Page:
08/07/2012 10:33 am ET

RORA Gene Variant Linked With PTSD

Boston researchers have identified a gene that seems to be associated with post-traumatic stress disorder.

The gene, called retinoid-related orphan receptor alpha (RORA), is also known for its role in protecting brain cells from oxidative stress and inflammation, researchers said. Their findings are published in the journal Molecular Psychiatry.

Researchers were able to identify the gene by conducting a genome-wide association study of about 500 veterans and their partners -- 295 had PTSD, while 196 did not. The veterans were more likely to have PTSD because of a military-related experience, while the non-veterans were more likely to have PTSD because of assault reasons.

The researchers conducted the genome-wide association study by taking blood samples from all the study participants in order to analyze their DNA.

The findings "suggest that individuals with the RORA risk variant are more likely to develop PTSD following trauma exposure and point to a new avenue for research on how the brain responds to trauma," study researcher Mark W. Miller, Ph.D., an associate professor at the Boston University School of Medicine, said in a statement.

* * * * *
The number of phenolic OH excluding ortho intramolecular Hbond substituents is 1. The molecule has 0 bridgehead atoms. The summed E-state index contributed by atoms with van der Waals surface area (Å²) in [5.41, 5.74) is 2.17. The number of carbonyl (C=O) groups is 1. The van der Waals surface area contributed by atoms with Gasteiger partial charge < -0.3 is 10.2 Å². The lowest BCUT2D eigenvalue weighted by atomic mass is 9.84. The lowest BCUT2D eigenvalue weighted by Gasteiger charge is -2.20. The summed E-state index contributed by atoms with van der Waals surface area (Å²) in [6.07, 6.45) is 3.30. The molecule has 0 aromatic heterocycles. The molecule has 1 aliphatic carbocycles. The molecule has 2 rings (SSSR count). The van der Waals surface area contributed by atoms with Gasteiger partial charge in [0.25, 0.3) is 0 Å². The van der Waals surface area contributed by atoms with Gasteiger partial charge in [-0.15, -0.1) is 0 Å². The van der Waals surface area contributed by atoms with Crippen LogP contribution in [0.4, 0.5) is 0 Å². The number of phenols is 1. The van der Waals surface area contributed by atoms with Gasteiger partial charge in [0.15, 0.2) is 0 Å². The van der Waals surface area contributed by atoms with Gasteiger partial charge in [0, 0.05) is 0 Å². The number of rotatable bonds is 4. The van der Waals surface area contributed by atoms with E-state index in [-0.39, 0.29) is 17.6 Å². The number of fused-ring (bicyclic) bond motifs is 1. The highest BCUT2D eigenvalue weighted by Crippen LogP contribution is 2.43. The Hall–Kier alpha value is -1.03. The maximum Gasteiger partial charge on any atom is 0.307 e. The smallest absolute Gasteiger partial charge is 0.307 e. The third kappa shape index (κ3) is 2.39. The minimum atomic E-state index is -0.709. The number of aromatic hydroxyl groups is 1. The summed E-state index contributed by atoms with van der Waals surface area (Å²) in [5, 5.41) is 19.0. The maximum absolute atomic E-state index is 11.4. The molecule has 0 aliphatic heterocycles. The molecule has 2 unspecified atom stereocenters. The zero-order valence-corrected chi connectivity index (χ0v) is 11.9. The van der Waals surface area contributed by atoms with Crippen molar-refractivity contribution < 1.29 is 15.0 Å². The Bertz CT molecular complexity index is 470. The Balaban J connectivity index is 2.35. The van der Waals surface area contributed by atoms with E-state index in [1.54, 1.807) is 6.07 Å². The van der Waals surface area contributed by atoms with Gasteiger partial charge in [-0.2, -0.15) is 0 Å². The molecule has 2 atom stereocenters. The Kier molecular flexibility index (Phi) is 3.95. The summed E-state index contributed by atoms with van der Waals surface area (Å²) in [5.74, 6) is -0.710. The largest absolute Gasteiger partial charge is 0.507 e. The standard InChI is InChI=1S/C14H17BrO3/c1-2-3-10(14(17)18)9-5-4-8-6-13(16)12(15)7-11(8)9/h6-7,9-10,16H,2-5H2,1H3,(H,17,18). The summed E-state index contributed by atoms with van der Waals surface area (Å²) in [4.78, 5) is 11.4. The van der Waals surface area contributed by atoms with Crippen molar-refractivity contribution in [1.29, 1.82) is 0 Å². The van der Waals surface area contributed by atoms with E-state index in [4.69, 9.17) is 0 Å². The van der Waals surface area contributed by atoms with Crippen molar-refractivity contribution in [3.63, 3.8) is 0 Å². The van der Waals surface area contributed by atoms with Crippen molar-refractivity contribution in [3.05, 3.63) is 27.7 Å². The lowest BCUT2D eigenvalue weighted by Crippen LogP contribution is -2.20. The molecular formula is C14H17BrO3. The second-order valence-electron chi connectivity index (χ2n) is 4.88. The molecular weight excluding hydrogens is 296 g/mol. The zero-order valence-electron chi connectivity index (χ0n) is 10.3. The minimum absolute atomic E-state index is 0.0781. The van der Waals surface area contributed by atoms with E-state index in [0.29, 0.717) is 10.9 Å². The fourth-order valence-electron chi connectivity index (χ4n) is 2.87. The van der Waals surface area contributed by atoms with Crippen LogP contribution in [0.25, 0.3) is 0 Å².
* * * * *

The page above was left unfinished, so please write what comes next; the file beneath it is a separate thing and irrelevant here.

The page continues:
This is not the first time a particular gene has been associated with post-traumatic stress disorder. Earlier this year, University of California, Los Angeles researchers found that two genes called TPH1 and TPH2, which are already known to be involved in the production of serotonin, are linked with a higher risk of developing PTSD.

"We suspect that the gene variants produce less serotonin, predisposing these family members to PTSD after exposure to violence or disaster," study researcher Dr. Armen Goenjian said in a statement. "Our next step will be to try and replicate the findings in a larger, more heterogeneous population."

In that study, researchers studied the genes of 200 adults who were affected by the 1988 Armenia earthquake and developed PTSD symptoms.

And in a Proceedings of the National Academy of Sciences study of genocide survivors from Rwanda, a gene associated with improved ability to remember emotional memories was also linked with an increased risk of PTSD, CNN reported.

"Some people have very, very detailed visual memories," study researcher Keith A. Young, Ph.D., of the Texas A&M Health Science Center College of Medicine, told CNN. "Perhaps there's something about that detailed kind of visual memory that makes it easier for you to have a flashback. That's one explanation."